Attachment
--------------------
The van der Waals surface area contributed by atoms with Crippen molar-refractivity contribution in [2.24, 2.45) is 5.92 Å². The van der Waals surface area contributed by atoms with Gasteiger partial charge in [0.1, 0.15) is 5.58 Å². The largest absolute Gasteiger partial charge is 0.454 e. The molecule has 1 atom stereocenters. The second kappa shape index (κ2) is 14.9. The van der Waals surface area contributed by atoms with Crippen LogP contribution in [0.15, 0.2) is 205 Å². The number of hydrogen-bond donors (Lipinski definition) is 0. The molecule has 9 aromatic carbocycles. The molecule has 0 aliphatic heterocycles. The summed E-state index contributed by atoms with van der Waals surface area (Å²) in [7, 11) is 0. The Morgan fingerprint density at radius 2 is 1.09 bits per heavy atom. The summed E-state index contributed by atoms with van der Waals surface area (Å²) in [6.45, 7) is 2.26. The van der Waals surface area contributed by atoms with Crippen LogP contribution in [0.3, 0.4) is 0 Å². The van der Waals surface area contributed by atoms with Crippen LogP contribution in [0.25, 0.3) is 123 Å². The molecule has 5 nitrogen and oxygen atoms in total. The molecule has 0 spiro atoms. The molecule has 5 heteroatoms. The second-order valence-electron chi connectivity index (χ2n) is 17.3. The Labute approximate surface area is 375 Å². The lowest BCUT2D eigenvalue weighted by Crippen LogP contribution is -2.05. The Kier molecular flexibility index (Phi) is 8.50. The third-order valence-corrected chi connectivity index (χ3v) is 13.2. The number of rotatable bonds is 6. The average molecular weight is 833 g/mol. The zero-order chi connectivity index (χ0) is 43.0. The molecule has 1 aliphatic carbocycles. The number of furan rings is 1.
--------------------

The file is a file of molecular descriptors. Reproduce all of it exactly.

The van der Waals surface area contributed by atoms with Crippen molar-refractivity contribution in [2.24, 2.45) is 5.92 Å². The van der Waals surface area contributed by atoms with Gasteiger partial charge in [0.1, 0.15) is 5.58 Å². The largest absolute Gasteiger partial charge is 0.454 e. The molecule has 1 atom stereocenters. The second kappa shape index (κ2) is 14.9. The van der Waals surface area contributed by atoms with Crippen LogP contribution in [0.15, 0.2) is 205 Å². The number of hydrogen-bond donors (Lipinski definition) is 0. The molecule has 9 aromatic carbocycles. The molecule has 0 aliphatic heterocycles. The summed E-state index contributed by atoms with van der Waals surface area (Å²) in [7, 11) is 0. The Morgan fingerprint density at radius 2 is 1.09 bits per heavy atom. The summed E-state index contributed by atoms with van der Waals surface area (Å²) in [6.45, 7) is 2.26. The van der Waals surface area contributed by atoms with Crippen LogP contribution in [0.3, 0.4) is 0 Å². The van der Waals surface area contributed by atoms with Crippen LogP contribution in [0.25, 0.3) is 123 Å². The molecule has 5 nitrogen and oxygen atoms in total. The molecule has 0 spiro atoms. The molecule has 5 heteroatoms. The second-order valence-electron chi connectivity index (χ2n) is 17.3. The Labute approximate surface area is 375 Å². The lowest BCUT2D eigenvalue weighted by Crippen LogP contribution is -2.05. The Kier molecular flexibility index (Phi) is 8.50. The third-order valence-corrected chi connectivity index (χ3v) is 13.2. The number of rotatable bonds is 6. The average molecular weight is 833 g/mol. The zero-order chi connectivity index (χ0) is 43.0. The molecule has 1 aliphatic carbocycles. The number of furan rings is 1.